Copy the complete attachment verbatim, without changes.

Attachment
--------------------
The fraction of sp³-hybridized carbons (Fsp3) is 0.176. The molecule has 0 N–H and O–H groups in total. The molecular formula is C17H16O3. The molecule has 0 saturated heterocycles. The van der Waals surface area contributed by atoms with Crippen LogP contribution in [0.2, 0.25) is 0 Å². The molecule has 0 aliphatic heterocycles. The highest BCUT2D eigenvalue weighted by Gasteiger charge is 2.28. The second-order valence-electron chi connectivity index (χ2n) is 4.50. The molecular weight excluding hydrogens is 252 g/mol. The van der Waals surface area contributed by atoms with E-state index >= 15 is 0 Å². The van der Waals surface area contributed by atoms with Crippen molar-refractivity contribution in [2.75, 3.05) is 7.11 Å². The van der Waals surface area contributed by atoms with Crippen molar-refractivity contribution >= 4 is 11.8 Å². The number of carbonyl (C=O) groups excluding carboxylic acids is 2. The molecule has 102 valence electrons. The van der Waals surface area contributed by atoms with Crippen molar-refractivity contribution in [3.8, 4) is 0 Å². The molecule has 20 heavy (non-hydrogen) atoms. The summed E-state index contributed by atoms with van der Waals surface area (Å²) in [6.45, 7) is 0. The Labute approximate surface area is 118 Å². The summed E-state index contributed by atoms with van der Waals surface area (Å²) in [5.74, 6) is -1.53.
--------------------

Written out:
The fraction of sp³-hybridized carbons (Fsp3) is 0.176. The molecule has 0 N–H and O–H groups in total. The molecular formula is C17H16O3. The molecule has 0 saturated heterocycles. The van der Waals surface area contributed by atoms with Crippen LogP contribution in [0.2, 0.25) is 0 Å². The molecule has 0 aliphatic heterocycles. The highest BCUT2D eigenvalue weighted by Gasteiger charge is 2.28. The second-order valence-electron chi connectivity index (χ2n) is 4.50. The molecular weight excluding hydrogens is 252 g/mol. The van der Waals surface area contributed by atoms with E-state index >= 15 is 0 Å². The van der Waals surface area contributed by atoms with Crippen molar-refractivity contribution in [2.75, 3.05) is 7.11 Å². The van der Waals surface area contributed by atoms with Crippen molar-refractivity contribution >= 4 is 11.8 Å². The number of carbonyl (C=O) groups excluding carboxylic acids is 2. The molecule has 102 valence electrons. The van der Waals surface area contributed by atoms with Crippen molar-refractivity contribution in [3.8, 4) is 0 Å². The molecule has 20 heavy (non-hydrogen) atoms. The summed E-state index contributed by atoms with van der Waals surface area (Å²) in [6.45, 7) is 0. The Labute approximate surface area is 118 Å². The summed E-state index contributed by atoms with van der Waals surface area (Å²) in [5.74, 6) is -1.53.